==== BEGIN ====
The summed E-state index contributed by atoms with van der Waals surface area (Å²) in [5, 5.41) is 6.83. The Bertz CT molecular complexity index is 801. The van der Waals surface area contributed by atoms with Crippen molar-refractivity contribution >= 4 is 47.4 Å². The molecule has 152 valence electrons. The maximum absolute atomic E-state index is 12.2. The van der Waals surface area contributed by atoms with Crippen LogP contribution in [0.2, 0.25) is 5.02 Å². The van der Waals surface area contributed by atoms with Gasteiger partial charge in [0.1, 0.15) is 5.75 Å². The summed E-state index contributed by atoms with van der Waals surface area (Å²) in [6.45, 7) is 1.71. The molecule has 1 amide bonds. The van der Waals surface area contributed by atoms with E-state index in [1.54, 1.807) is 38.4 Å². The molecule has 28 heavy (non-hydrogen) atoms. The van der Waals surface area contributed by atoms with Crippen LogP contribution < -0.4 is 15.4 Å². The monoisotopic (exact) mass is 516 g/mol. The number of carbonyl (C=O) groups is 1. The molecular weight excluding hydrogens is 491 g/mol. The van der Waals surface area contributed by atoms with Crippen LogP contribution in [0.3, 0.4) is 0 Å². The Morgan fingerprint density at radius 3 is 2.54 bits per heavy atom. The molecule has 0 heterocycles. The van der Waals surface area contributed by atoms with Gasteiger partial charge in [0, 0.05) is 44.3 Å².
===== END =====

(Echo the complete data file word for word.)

The summed E-state index contributed by atoms with van der Waals surface area (Å²) in [5, 5.41) is 6.83. The Bertz CT molecular complexity index is 801. The van der Waals surface area contributed by atoms with Crippen molar-refractivity contribution >= 4 is 47.4 Å². The molecule has 152 valence electrons. The maximum absolute atomic E-state index is 12.2. The van der Waals surface area contributed by atoms with Crippen LogP contribution in [0.2, 0.25) is 5.02 Å². The van der Waals surface area contributed by atoms with Gasteiger partial charge in [0.1, 0.15) is 5.75 Å². The summed E-state index contributed by atoms with van der Waals surface area (Å²) in [6.45, 7) is 1.71. The molecule has 1 amide bonds. The van der Waals surface area contributed by atoms with E-state index in [1.54, 1.807) is 38.4 Å². The molecule has 28 heavy (non-hydrogen) atoms. The van der Waals surface area contributed by atoms with Crippen LogP contribution < -0.4 is 15.4 Å². The monoisotopic (exact) mass is 516 g/mol. The number of carbonyl (C=O) groups is 1. The molecular weight excluding hydrogens is 491 g/mol. The van der Waals surface area contributed by atoms with Crippen LogP contribution in [0.3, 0.4) is 0 Å². The Morgan fingerprint density at radius 3 is 2.54 bits per heavy atom. The molecule has 0 heterocycles. The van der Waals surface area contributed by atoms with Gasteiger partial charge in [0, 0.05) is 44.3 Å².